4. “They couldn’t dominate Death inside the hospital, but they certainly made her behave. They had taught her manners. They couldn’t keep Death out, but while she was in she had to act like a lady. People gave up the ghost with delicacy and taste inside the hospital. There was none of that crude, ugly ostentaion about dying that was so common outside the hospital.”

    Interesting picture of Death made to be a lady in the hospital I think. This book is certainly getting darker and it is making more sense to me now too. Maybe I am just getting used to Heller’s style.

  5. Slow down, Darnit! I will never catch you up at this rate!

  6. Just wanted to let you know that I’m still in. Haven’t blogged about it, but then again I’ve not blogged about anything for a while. I do enjoy the writing, though I can sympathize with the drop-outs; it does feel a bit like the same thing over & over again.

    I’m surprised that you’ve not mentioned M*A*S*H yet. In almost every chapter I find myself thinking, oh so *that’s* where they got the idea for that episode!

  7. The Soldier in White and The Soldier Who Saw Everything Twice.

    was this sentence supposed to have more to it?

  8. Fructified? that’s a tough word. Beware the typo!

  9. I tried, and failed, to come up with a good excuse to repeat one of my favorite lines from the book: “I see everything once!”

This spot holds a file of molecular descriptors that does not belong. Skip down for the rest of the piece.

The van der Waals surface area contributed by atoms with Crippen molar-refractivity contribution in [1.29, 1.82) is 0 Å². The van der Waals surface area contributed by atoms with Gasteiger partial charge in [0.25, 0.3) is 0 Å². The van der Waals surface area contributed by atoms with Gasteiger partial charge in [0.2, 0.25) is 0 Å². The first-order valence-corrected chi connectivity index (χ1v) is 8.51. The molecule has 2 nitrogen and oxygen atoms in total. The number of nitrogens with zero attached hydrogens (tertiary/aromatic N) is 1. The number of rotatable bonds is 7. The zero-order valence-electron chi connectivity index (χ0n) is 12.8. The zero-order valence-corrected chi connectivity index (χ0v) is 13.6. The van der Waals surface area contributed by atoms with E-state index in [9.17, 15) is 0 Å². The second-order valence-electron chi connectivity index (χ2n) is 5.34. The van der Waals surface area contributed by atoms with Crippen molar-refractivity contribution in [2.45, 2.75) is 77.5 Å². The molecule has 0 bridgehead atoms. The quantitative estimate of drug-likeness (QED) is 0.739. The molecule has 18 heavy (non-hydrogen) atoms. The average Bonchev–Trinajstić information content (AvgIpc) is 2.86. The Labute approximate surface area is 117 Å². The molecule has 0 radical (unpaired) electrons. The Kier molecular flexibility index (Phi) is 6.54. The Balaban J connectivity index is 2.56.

10. First time poster here–I’m not reading the book, as I’ve read it twice recently, but I’m enjoying following along with the posts here. I also hadn’t considered the anti-hero “collective of individuals” angle of Yossarian, I’ll have to wrap my brain around that one.

  11. I have tried to add a little something to Matthew’s observations about Yossarian’s selfishness here:
    http://heroesinrehab.ca/blog/2007/11/14/wheres-an-essay-eating-dog-when-you-need-one/

  12. Great! You just quoted the start of my favorite part! I’ve actually felt the call to read that aloud at a few events figuring it wraps up a bunch of theological commentary into a very tidy irrefutable package.

  13. I really like your analysis of Yossarian as an anti-hero and Heller’s attempt to get us to identify with him. Very insightful.

    (One off-topic suggestion–please consider changing the body text font of your blog to a serif font to make it more readable. Sans-serif fonts should only be used for headings, and never for body text because they are hard on the eye and difficult to read at small point sizes. For example, I read the word “clusterfuck” several times before I realized that you weren’t trying to invent the new word “dusterfuck”, which admittedly is actually quite a funny new word that I intend to use from now on.)

  14. There is a word Heller used, early on, in C-22 that means “pear-shaped,” which is obviously a terrific word to know, yet I have forgotten what it is. I read thru the first five or six chapters, yet somehow missed it. I am sure it’s in there. Has anyone come across it?

  15. @jai – is the word you are thinking of “orotund”? I haven’t checked to see whether that’s in the beginning of the book or not, but I think it means something close to “pear shaped”, at least insofar as it pertains to sounds or speech.

  16. Thanks Junior. It’s close, but I am not sure it is the word. I think I am going to have to break out a copy and start reading.

    So much to read, so little time.